TS
Tectonics and Structural Geology

Tectonics and Structural Geology

Geomythology. Giant’s Causeway – the mythical stone way

Geomythology. Giant’s Causeway – the mythical stone way

Ireland is famous for retaining a rich heritage of folk tales, which are thousands of years old. They tell stories about great heroes, wars and loves, fantastic creatures such as leprechauns, fairies, banshees, giants and so on. Among them, there is a Middle Earth time myth, concerning a “small” giant, named Finn McCool, who built a great stone way connecting Northern Ireland with the western Scot ...[Read More]

TS Must-Read – Cannat et al. (2006) Modes of seafloor generation at a melt-poor ultraslow-spreading ridge

TS Must-Read – Cannat et al. (2006) Modes of seafloor generation at a melt-poor ultraslow-spreading ridge

For the first time in 2006 Cannat and co-workers described a smooth seafloor type in the mid-ocean ridge located in the SW Indian Ocean (SWIR). The 660-km-long off-axis bathymetry, gravity, and magnetic dataset presented in the study lies near the Rodrigues triple junction (RTJ in Fig. 1). The must read paper expanded the previous conceptual models that considered mid ocean ridges as primarily vol ...[Read More]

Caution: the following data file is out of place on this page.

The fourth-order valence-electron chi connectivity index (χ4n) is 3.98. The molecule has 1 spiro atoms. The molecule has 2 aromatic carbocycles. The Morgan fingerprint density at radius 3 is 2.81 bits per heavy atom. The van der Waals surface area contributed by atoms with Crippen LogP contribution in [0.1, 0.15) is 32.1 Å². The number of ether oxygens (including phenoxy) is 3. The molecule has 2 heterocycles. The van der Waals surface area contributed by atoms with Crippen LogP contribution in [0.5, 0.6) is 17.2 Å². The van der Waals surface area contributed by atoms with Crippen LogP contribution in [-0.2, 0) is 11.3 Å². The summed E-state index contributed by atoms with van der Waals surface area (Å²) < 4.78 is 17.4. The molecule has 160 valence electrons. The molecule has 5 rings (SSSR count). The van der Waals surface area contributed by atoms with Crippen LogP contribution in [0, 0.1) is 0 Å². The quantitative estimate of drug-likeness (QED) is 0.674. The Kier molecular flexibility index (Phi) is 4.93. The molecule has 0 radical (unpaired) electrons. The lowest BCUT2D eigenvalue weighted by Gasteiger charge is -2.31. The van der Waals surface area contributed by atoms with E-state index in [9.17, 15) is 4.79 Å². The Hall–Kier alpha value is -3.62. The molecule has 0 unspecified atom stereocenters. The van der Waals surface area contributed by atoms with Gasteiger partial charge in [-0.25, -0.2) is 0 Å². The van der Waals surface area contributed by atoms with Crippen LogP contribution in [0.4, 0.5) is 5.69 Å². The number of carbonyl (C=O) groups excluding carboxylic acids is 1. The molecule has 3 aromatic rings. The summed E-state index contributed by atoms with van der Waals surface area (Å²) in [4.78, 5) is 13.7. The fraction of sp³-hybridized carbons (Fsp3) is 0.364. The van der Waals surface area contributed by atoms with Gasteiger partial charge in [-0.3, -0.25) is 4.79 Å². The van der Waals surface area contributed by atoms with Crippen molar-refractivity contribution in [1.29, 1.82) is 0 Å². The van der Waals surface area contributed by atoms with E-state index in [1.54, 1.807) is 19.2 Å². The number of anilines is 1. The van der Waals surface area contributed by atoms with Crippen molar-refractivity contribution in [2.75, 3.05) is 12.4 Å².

TS Must Read – Spatio-temporal evolution of strain accumulation derived from multi-scale observations of Late Jurassic rifting in the northern North Sea: A critical test of models for lithospheric extension, Cowie et al. (2005)

TS Must Read – Spatio-temporal evolution of strain accumulation derived from multi-scale observations of Late Jurassic rifting in the northern North Sea: A critical test of models for lithospheric extension, Cowie et al. (2005)

Cowie et al. (2005) is an exciting “must-read” for any geologist interested in rift systems. It examines strain accumulation and extension within a rift basin and scrutinizes model predictions with field observations. The authors highlight two sets of models, the first set of models uses brittle deformation to explain extension (e.g., King et al., 1988; Kusznir et al., 1991; Ter Voorde et al., 199 ...[Read More]